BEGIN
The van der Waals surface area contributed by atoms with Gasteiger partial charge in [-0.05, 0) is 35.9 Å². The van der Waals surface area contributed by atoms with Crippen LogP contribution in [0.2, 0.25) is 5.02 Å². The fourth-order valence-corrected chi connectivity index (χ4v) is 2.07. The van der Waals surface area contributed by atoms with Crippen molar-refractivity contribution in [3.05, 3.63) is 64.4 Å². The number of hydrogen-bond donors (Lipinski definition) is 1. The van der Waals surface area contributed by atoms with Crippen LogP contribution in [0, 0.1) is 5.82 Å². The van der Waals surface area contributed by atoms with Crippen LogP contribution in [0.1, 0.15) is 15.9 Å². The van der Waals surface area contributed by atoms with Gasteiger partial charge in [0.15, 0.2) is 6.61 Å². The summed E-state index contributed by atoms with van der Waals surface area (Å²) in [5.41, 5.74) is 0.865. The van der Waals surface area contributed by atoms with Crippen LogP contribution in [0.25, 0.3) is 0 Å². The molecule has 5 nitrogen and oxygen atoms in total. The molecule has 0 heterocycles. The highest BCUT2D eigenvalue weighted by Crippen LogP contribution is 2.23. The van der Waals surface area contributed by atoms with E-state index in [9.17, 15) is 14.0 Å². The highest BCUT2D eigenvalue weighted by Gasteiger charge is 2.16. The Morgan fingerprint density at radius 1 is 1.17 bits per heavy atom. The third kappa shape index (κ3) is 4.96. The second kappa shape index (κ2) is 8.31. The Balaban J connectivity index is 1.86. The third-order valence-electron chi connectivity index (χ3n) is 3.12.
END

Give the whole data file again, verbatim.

The van der Waals surface area contributed by atoms with Gasteiger partial charge in [-0.05, 0) is 35.9 Å². The van der Waals surface area contributed by atoms with Crippen LogP contribution in [0.2, 0.25) is 5.02 Å². The fourth-order valence-corrected chi connectivity index (χ4v) is 2.07. The van der Waals surface area contributed by atoms with Crippen molar-refractivity contribution in [3.05, 3.63) is 64.4 Å². The number of hydrogen-bond donors (Lipinski definition) is 1. The van der Waals surface area contributed by atoms with Crippen LogP contribution in [0, 0.1) is 5.82 Å². The van der Waals surface area contributed by atoms with Crippen LogP contribution in [0.1, 0.15) is 15.9 Å². The van der Waals surface area contributed by atoms with Gasteiger partial charge in [0.15, 0.2) is 6.61 Å². The summed E-state index contributed by atoms with van der Waals surface area (Å²) in [5.41, 5.74) is 0.865. The van der Waals surface area contributed by atoms with Crippen LogP contribution in [0.25, 0.3) is 0 Å². The molecule has 5 nitrogen and oxygen atoms in total. The molecule has 0 heterocycles. The highest BCUT2D eigenvalue weighted by Crippen LogP contribution is 2.23. The van der Waals surface area contributed by atoms with E-state index in [9.17, 15) is 14.0 Å². The highest BCUT2D eigenvalue weighted by Gasteiger charge is 2.16. The Morgan fingerprint density at radius 1 is 1.17 bits per heavy atom. The third kappa shape index (κ3) is 4.96. The second kappa shape index (κ2) is 8.31. The Balaban J connectivity index is 1.86. The third-order valence-electron chi connectivity index (χ3n) is 3.12.